A comparison of patients' attitudes to antiretroviral toxicities between the UK and Uganda
Nelson, Mark; Mackenzie, Strachan; Yau, Stuart; Bower, Mark; Waters, Laura; Stebbing, Justin
The St Stephen's Centre, Imperial College, Chelsea and Westminster Hospital, Imperial College, London, UK.
Received 5 November, 2010
Accepted 9 November, 2010
The toxicity profile of combination antiretroviral therapy (cART) and attitudes toward this play an important role in therapy selection and thus in patients achieving good long-term compliance and adherence [1,2]. There are surprisingly few data on patient preferences here and many studies have recruited low numbers of individuals, typically those in established market economies [3–5], including patients on antiretroviral studies , which may not be reflective of the ‘real world setting’ .
Attitudes to side effects may also vary between different patient groups. Comparisons between Africa and established market economies have not been specifically undertaken. We, therefore, wished to explore the attitudes of patients with regard to cART side effects in two cohorts, one from a UK central London hospital (the Chelsea and Westminster Hospital) and the other from a rural Ugandan hospital (Kagando Mission Hospital); appropriate ethical approval was obtained.
An anonymous survey was given to and collected from patients in the out-patient department: to the best of our knowledge, the response rate was 100%. The survey asked patients to rate 10 commonly occurring cART symptoms or signs related to toxicities of antiretrovirals on a subjective scale of 1–10, in which 10 represented the most distressing value. The mean values for each group were used to rank the side effects to compare the cohorts and differences compared. A total of 159 individuals were recruited, 95 from the UK and 64 from Uganda. The average scores comparing the two cohorts and their ranking are shown (Tables 1 and 2). The largest differences in distress rankings between the two countries were sleep disturbances and increased risk of myocardial infarction (much higher in UK cohort) and diarrhea (much higher in Uganda cohort). Lipodystrophy ranked highly in both countries, but was the most distressing side effect in the UK.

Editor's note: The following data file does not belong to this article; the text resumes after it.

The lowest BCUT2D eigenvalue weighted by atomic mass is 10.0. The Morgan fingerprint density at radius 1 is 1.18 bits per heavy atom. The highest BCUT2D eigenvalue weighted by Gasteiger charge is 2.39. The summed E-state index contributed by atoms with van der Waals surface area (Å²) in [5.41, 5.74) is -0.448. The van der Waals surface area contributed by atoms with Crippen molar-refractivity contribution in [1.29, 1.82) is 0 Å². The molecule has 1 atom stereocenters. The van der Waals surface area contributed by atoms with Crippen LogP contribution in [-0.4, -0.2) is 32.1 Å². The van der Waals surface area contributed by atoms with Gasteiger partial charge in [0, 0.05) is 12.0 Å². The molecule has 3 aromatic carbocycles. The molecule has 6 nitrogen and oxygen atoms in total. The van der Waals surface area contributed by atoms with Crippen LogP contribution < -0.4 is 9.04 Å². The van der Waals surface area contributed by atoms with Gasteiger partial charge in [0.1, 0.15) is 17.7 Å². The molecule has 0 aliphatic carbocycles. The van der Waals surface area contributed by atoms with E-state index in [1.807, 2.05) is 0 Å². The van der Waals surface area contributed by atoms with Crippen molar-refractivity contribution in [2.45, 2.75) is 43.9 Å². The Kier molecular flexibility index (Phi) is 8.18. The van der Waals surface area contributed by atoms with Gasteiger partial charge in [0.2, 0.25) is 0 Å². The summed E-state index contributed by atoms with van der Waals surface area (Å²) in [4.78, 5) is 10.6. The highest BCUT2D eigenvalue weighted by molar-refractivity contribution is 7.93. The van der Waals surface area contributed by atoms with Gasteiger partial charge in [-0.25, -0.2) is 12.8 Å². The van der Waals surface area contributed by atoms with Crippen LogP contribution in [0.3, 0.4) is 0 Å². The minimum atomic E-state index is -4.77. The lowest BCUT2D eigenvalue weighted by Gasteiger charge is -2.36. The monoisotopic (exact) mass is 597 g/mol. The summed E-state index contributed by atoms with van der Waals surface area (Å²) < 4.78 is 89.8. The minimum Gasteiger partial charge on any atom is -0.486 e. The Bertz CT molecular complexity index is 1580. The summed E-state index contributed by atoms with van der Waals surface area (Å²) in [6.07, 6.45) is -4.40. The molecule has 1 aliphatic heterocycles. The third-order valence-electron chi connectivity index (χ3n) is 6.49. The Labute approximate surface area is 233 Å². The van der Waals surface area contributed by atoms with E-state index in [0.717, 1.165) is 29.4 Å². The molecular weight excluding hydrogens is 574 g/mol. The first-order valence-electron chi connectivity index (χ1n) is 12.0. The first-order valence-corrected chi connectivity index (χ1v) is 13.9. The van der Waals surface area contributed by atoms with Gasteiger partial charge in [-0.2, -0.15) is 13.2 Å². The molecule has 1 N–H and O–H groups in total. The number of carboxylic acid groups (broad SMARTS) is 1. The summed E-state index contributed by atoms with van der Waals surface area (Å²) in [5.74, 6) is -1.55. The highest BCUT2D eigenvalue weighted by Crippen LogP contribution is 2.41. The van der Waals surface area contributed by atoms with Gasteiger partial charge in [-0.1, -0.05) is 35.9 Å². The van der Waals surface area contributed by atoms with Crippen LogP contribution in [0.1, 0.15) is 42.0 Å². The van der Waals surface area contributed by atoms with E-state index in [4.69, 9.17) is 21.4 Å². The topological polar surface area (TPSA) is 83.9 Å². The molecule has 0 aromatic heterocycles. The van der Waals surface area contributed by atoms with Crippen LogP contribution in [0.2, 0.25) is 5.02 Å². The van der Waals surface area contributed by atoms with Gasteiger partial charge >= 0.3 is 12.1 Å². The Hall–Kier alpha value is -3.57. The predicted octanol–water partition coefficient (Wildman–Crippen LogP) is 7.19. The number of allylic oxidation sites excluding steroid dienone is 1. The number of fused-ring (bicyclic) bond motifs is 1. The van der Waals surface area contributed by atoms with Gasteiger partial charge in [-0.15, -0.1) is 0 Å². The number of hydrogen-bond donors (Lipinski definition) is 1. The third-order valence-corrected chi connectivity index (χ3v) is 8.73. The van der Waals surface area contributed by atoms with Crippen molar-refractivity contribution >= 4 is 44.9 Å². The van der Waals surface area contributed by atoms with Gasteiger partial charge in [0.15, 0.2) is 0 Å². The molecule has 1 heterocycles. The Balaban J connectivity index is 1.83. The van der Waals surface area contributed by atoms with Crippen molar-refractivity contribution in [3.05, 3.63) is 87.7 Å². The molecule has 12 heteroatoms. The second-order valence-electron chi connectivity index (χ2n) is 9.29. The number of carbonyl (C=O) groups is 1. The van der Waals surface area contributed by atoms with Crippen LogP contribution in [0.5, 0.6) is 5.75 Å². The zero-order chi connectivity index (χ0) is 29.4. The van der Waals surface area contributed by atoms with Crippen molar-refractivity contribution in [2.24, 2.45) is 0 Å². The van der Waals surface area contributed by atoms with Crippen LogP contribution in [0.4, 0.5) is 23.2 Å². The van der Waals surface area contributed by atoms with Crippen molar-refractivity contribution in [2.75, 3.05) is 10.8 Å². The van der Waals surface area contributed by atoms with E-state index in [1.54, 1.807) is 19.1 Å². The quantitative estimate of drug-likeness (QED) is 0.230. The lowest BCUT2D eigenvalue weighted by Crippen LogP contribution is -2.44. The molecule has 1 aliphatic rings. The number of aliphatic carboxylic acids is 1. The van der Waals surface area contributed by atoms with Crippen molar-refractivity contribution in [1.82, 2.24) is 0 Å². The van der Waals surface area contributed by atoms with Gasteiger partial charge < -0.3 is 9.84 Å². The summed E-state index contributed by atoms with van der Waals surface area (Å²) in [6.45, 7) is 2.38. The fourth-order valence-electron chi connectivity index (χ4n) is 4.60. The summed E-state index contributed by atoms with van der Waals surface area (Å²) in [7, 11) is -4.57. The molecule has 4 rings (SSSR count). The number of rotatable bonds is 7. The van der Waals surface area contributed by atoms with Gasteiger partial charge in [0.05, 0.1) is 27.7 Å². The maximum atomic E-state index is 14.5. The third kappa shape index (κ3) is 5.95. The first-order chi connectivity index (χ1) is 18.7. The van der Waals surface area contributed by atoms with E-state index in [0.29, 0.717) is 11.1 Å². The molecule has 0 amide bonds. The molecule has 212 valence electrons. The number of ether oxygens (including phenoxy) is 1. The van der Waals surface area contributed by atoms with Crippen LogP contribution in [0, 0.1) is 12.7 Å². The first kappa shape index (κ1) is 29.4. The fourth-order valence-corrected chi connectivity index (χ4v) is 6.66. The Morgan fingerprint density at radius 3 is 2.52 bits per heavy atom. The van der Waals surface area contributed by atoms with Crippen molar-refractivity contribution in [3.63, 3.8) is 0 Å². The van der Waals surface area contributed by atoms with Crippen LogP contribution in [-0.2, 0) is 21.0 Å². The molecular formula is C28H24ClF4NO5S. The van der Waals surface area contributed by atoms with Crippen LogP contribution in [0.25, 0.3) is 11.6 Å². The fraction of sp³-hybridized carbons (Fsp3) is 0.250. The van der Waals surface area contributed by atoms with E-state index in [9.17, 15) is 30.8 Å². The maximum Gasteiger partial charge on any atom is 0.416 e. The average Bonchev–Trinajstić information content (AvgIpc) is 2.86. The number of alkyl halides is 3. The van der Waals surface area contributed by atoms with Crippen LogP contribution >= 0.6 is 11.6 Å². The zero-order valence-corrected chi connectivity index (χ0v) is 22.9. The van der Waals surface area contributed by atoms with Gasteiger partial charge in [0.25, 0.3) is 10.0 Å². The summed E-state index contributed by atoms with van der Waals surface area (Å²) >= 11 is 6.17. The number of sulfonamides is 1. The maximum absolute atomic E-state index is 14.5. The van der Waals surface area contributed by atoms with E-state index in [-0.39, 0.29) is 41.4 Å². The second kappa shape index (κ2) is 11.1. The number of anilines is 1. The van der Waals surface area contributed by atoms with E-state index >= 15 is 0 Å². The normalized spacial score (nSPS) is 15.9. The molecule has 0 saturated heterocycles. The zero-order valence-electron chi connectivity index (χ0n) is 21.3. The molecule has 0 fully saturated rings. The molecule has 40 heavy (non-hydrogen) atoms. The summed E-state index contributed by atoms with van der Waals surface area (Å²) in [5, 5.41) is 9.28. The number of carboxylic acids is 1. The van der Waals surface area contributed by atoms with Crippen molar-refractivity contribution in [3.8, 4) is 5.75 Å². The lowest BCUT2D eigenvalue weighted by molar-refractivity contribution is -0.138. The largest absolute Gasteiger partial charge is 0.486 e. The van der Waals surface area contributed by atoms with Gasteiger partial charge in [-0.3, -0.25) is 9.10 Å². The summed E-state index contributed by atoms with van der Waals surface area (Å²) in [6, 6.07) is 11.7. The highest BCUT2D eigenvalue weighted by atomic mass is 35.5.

Overall, the distress levels associated with a few side effects were similar in both the UK and Uganda; for example, lipodystrophy (very distressing) and weight gain (least distressing). Poor access to healthcare resources may explain why side effects such as diarrhea and vomiting were ranked so highly in Uganda and cultural differences may also contribute to differences in the acceptability of side effects.
The relationship between a patient and their physician is important in determining acceptance and adherence to cART [8–10]. Antiretroviral prescribers in established market economies should be mindful of these differences when prescribing and discussing treatment plans with patients from different cultural backgrounds.
We are grateful to the patients who completed the questionnaire.
This abstract was an oral presentation at the Second Joint Conference of the British HIV Association (BHIVA) with the British Association for Sexual Health and HIV (BASSH), Manchester, April 2010.
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